There is a GA case regarding a limited C&D.

 

Bakewell v. FEDERAL FINANCIAL GROUP, INC., Dist. Court, ND Georgia 2007:

 

"Plaintiff has not provided and the court is not aware of any case law which allows a debtor through section 1692c© to limit the type of communications made by a debt collector."

 

The point is whether the CA will honor the wishes of the consumer and only contact him by mail or if the CA won't take any chances and will cease communication all together.

 

Like I said, they can't contact you period until they validate.  Why limit the type of communication in a DV letter?  If they're going to violate before validating, let them violate.

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@BV80

@Harry Seaward

 

There is a GA case regarding a limited C&D.

 

Bakewell v. FEDERAL FINANCIAL GROUP, INC., Dist. Court, ND Georgia 2007:

 

"Plaintiff has not provided and the court is not aware of any case law which allows a debtor through section 1692c© to limit the type of communications made by a debt collector."

 

The point is whether the CA will honor the wishes of the consumer and only contact him by mail or if the CA won't take any chances and will cease communication all together.

 

Like I said, they can't contact you period until they validate.  Why limit the type of communication in a DV letter?  If they're going to violate before validating, let them violate.

 

I didn't make it very clear, but I differentiate my notification from a C&D (limited or otherwise) because of the section of the FDCPA I'm triggering by the language I use.

 

§1692c(a)

"... a debt collector may not communicate with a consumer in connection with the collection of any debt—
    (1) at any unusual time or place or a time or place known or which should be known to be inconvenient to the consumer."

 

Austin v. Great Lakes Collection Bureau, Inc., 834 F. Supp. 557 (D. Conn. 1993). Continued telephone calls to the consumer at her place of employment, after the collector had been asked to cease such calls because they inconvenienced the consumer, violated § 1692c(a)(1).
 

For me, telephone calls from a debt collector are not convenient at any time, either before or after they validate.  If I make this known in the DV, they can't legally call me even after they validate.  Because I'm leaving the door wide open on all other communication methods (I give them unconditional permission to contact me by mail, in fact), my letter cannot reasonably be mistaken as a C&D.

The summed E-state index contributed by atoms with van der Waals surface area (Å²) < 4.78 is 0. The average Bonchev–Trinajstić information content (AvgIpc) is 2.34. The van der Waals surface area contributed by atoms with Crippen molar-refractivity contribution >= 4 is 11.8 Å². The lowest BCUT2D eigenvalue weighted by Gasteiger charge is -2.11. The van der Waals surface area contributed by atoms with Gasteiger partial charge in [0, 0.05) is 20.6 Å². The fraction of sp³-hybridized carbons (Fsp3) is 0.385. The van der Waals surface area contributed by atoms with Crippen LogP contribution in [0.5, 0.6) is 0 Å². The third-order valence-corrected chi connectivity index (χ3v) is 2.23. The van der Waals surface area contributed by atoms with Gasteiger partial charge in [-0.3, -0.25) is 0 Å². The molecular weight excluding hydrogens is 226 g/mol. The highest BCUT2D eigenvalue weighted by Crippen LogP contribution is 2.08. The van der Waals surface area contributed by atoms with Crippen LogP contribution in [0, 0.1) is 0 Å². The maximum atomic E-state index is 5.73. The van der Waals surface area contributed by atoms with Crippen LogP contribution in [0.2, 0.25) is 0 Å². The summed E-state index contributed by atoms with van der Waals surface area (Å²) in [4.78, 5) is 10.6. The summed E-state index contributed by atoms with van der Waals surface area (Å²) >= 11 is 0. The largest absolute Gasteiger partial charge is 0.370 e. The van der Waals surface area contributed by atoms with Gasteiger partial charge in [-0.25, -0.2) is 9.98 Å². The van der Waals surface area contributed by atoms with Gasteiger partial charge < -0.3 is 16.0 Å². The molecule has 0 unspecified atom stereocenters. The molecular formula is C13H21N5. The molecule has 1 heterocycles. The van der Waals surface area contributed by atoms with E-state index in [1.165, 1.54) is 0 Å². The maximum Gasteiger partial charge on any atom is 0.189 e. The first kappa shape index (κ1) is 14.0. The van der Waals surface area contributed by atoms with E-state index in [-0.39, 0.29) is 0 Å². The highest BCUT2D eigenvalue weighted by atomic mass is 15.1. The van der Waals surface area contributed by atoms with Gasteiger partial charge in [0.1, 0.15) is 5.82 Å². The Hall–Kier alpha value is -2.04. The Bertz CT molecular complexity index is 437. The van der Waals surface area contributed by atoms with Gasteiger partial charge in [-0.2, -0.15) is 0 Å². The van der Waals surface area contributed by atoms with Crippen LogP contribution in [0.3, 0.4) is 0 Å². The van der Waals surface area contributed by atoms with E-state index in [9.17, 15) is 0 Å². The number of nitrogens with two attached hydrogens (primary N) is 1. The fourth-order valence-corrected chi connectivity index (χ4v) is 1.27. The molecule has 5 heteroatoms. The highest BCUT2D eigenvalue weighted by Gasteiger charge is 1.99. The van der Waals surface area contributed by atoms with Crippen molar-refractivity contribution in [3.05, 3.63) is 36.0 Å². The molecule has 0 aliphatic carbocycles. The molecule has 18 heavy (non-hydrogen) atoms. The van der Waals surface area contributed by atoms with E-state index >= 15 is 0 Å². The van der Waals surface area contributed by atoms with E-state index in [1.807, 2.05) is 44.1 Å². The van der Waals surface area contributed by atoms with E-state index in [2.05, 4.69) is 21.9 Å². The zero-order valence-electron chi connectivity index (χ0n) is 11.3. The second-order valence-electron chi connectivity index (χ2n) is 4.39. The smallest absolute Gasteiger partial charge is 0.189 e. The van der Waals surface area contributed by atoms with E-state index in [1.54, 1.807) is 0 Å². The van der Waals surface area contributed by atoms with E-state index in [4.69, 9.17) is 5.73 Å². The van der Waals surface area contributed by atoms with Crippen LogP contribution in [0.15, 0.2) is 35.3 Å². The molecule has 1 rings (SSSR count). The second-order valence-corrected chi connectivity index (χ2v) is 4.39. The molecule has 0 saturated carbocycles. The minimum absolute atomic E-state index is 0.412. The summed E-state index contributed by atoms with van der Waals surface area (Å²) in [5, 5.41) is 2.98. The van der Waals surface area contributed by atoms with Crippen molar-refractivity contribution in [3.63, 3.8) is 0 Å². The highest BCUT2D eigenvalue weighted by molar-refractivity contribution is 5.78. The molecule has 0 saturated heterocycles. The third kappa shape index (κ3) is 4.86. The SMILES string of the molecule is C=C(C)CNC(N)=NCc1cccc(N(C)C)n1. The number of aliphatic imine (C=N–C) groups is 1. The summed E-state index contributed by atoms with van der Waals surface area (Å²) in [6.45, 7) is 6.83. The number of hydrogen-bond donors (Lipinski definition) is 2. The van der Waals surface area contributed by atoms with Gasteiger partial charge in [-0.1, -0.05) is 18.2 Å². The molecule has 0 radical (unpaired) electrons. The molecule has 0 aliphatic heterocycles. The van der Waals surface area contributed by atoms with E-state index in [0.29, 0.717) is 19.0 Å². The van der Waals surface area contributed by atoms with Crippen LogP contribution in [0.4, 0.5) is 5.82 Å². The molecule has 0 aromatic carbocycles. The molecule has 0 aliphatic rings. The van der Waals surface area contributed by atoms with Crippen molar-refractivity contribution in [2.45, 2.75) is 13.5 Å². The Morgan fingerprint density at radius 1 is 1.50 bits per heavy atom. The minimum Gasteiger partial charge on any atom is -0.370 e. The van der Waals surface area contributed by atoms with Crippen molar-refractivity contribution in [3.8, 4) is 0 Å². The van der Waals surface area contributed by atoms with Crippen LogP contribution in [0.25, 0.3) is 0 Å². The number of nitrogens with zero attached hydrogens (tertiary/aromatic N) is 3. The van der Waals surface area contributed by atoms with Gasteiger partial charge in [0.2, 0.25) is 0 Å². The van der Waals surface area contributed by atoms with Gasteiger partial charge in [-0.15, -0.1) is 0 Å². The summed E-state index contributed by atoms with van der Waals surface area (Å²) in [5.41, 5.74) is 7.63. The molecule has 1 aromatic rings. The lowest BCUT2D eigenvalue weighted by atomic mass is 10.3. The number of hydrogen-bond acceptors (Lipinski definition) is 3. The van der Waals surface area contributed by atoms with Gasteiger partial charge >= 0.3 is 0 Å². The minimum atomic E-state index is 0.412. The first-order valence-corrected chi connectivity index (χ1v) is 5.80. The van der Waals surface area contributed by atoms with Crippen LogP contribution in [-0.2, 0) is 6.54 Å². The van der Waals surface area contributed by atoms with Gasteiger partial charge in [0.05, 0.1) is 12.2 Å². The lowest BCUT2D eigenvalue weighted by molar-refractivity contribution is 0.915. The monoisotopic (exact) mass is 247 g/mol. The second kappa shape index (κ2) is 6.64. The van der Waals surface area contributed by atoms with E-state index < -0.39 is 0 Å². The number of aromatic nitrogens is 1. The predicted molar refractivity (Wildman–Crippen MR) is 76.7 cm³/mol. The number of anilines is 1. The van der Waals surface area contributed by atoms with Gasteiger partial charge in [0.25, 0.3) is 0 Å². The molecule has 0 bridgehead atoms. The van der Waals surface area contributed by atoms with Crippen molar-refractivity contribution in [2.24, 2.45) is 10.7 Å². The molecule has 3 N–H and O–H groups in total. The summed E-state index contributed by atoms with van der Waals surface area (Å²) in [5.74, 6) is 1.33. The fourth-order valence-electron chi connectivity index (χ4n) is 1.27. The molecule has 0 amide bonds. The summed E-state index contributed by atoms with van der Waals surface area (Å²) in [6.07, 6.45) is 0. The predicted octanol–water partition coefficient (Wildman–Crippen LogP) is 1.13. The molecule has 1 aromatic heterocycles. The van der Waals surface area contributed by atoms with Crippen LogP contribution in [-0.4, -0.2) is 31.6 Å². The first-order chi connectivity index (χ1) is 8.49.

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Honestly, I know that "all phone calls are inconvient" is a common phrase that people include in DV letters, but I don't know of any court decesions or FTC rulings that intrepret "at any unusual time or place or a time or place known or which should be known to be inconvenient to the consumer" that way.

 

Also, the FDCPA does say, they even if you do tell them to "cease and desist" they are entitled to one more "communication" to tell you what their intentions are.

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Honestly, I know that "all phone calls are inconvient" is a common phrase that people include in DV letters, but I don't know of any court decesions or FTC rulings that intrepret "at any unusual time or place or a time or place known or which should be known to be inconvenient to the consumer" that way.

 

Also, the FDCPA does say, they even if you do tell them to "cease and desist" they are entitled to one more "communication" to tell you what their intentions are.

In the Federal case I posted the consumer merely told the CA that she was "upset about calls to place of employment [and] hung-up".  She didn't even use the word "inconvenient" and the court ruled in her favor on her §1692c(a) "inconvenient" claims.  I can think of no reason why outright telling them phone calls at any time are inconvenient would be viewed any differently.